While the free WordPress themes work well, for as little as £50 you can buy yourself a beautifully designed and less WordPress looking template that will enable your clothing business to distinguish itself more as well as injecting more of your own brand into the website. Next month I will purchase a template design that I like for the “Silk Pillowcase” website and continue to build it into a fictional clothing business with a great looking website that was setup on a shoe string as an example for other startup clothing businesses at the uni – current cost after month one is £14.48.

Posted under CampusBoard, eCommerce Website On A Shoe String, Guitar Lessons London, Mammal Swag, Progress Update

This post was written by Matthew Rusk on April 20, 2014

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Progress Update: The Student Bubble

For the seventh in our progress updates I thought I would catch up with Nick O’Ferrall and Elina Lulle, co-founders of the Student Bubble – a website that draws together and reviews some of the best pubs, clubs and restaurants a university city has to offer to its students! The idea came to Nick in January 2014 when he saw an opportunity to share all those local gems that Exeter has to offer that new students, as well as current student, unaware of the likes of The Hour Glass, Double Locks and The Real Food Store (rather than The Ram, Imperial and Costa Coffee!). Combining open reviews with carefully selected “local gems”, days out and the ultimate University of Exeter Bucket List the Student Bubble has quickly grown in popularity amongst the student population.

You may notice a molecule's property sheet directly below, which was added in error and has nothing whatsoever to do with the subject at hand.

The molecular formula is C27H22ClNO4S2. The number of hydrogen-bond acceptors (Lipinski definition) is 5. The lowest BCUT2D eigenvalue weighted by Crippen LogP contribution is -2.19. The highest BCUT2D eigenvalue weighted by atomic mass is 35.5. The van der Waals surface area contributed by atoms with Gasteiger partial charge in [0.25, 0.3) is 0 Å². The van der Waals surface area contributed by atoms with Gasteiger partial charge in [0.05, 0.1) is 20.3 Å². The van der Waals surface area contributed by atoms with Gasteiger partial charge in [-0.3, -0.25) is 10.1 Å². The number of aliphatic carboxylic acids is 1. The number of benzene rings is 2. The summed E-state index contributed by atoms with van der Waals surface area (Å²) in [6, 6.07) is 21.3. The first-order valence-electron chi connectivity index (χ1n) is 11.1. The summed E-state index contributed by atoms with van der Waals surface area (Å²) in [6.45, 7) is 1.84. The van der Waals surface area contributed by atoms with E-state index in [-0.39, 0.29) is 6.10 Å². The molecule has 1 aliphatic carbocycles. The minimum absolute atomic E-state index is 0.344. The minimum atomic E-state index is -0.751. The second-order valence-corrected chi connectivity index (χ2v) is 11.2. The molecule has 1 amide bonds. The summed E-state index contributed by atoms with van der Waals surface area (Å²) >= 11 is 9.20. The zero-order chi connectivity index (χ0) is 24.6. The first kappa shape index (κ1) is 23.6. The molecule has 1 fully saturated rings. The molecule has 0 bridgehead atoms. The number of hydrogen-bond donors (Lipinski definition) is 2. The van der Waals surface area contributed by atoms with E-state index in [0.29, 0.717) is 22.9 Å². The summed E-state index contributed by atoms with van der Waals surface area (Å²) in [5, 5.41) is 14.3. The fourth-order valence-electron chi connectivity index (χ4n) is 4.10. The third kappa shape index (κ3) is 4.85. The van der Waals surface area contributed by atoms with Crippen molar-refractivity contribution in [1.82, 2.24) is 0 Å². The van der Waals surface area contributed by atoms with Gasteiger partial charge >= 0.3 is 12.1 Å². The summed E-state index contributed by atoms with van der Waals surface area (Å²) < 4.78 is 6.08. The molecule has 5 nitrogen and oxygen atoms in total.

Student Bubble

Want things to do in Exeter? Student Bubble has it covered!

After Nick’s initial idea he managed to get Elina onboard to help with the website design, an example of a great bit of entrepreneurial pragmatism: if you are starting an online business rather than paying thousands of pounds for website design inspire a computer science to get involved in the project and form a business, utilising both of your unique skill sets, with them. With Elina onboard the website went live in March 2014, using the forum to talk to students directly and gain feedback for the businesses on the website. Moving forward the pair are looking to expand their website to cover other universities across the nation as well as starting to monetise it. In terms of the former they are starting to look for student brand managers at each university as well beginning research local businesses within the cities that they are looking to expand into. It will be a make or break 12 months for the Student Bubble to see if they can take a good idea and turn it into a something that (i) can be duplicated for other cities around the UK and (ii) monetise it – if anyone can do it then it will be these two!

In terms of my week here at MGR Music I was really excited to take on two new teachers for the Singing Lessons Swansea and Singing Lessons Hull websites, as well as creating Piano Lessons Newcastle as new build website. I am still certainly in the process of expanding as rapidly as I can across the UK, however, this inevitably causes certain growing pains – including (i) not being able to take on teachers fast enough to fulfil all enquiries and (ii) as things ramp up increasingly my time & energy is put into managing the admin for the current business rather than driving it forward. Getting the right balance is crucial to avoid taking two steps forward and one step back each month, but driving a business forward is certainly the most fun thing I have ever done!